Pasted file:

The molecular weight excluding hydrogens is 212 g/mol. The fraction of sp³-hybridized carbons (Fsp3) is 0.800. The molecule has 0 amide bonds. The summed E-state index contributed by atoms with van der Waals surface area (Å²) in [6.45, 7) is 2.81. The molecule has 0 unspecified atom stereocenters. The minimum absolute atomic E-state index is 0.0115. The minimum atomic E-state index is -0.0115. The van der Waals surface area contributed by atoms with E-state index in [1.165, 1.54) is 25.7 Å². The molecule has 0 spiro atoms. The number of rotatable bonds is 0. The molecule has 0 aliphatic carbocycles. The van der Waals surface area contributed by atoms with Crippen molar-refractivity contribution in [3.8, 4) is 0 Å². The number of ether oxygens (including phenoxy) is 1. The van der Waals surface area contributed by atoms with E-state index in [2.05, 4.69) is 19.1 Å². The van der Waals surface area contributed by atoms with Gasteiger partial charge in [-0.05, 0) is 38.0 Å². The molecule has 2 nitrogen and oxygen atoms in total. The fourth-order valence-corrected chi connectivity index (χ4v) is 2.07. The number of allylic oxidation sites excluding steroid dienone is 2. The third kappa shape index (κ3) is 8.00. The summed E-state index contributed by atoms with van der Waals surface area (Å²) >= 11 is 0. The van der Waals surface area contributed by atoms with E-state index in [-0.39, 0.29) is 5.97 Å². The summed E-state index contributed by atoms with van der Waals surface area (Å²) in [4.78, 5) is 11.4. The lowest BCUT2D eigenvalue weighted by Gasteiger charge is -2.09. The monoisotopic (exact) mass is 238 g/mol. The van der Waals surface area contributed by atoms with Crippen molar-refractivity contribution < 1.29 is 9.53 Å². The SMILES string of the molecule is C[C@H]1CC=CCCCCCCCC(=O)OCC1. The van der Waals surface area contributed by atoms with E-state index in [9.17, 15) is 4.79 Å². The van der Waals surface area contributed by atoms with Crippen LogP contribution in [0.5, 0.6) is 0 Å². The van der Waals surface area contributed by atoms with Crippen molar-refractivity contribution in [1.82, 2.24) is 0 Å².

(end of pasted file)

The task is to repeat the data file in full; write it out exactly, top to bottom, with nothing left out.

The molecular weight excluding hydrogens is 212 g/mol. The fraction of sp³-hybridized carbons (Fsp3) is 0.800. The molecule has 0 amide bonds. The summed E-state index contributed by atoms with van der Waals surface area (Å²) in [6.45, 7) is 2.81. The molecule has 0 unspecified atom stereocenters. The minimum absolute atomic E-state index is 0.0115. The minimum atomic E-state index is -0.0115. The van der Waals surface area contributed by atoms with E-state index in [1.165, 1.54) is 25.7 Å². The molecule has 0 spiro atoms. The number of rotatable bonds is 0. The molecule has 0 aliphatic carbocycles. The van der Waals surface area contributed by atoms with Crippen molar-refractivity contribution in [3.8, 4) is 0 Å². The number of ether oxygens (including phenoxy) is 1. The van der Waals surface area contributed by atoms with E-state index in [2.05, 4.69) is 19.1 Å². The van der Waals surface area contributed by atoms with Gasteiger partial charge in [-0.05, 0) is 38.0 Å². The molecule has 2 nitrogen and oxygen atoms in total. The fourth-order valence-corrected chi connectivity index (χ4v) is 2.07. The number of allylic oxidation sites excluding steroid dienone is 2. The third kappa shape index (κ3) is 8.00. The summed E-state index contributed by atoms with van der Waals surface area (Å²) >= 11 is 0. The van der Waals surface area contributed by atoms with E-state index in [-0.39, 0.29) is 5.97 Å². The summed E-state index contributed by atoms with van der Waals surface area (Å²) in [4.78, 5) is 11.4. The lowest BCUT2D eigenvalue weighted by Gasteiger charge is -2.09. The monoisotopic (exact) mass is 238 g/mol. The van der Waals surface area contributed by atoms with Crippen molar-refractivity contribution < 1.29 is 9.53 Å². The SMILES string of the molecule is C[C@H]1CC=CCCCCCCCC(=O)OCC1. The van der Waals surface area contributed by atoms with E-state index in [9.17, 15) is 4.79 Å². The van der Waals surface area contributed by atoms with Crippen LogP contribution in [0.5, 0.6) is 0 Å². The van der Waals surface area contributed by atoms with Crippen molar-refractivity contribution in [1.82, 2.24) is 0 Å².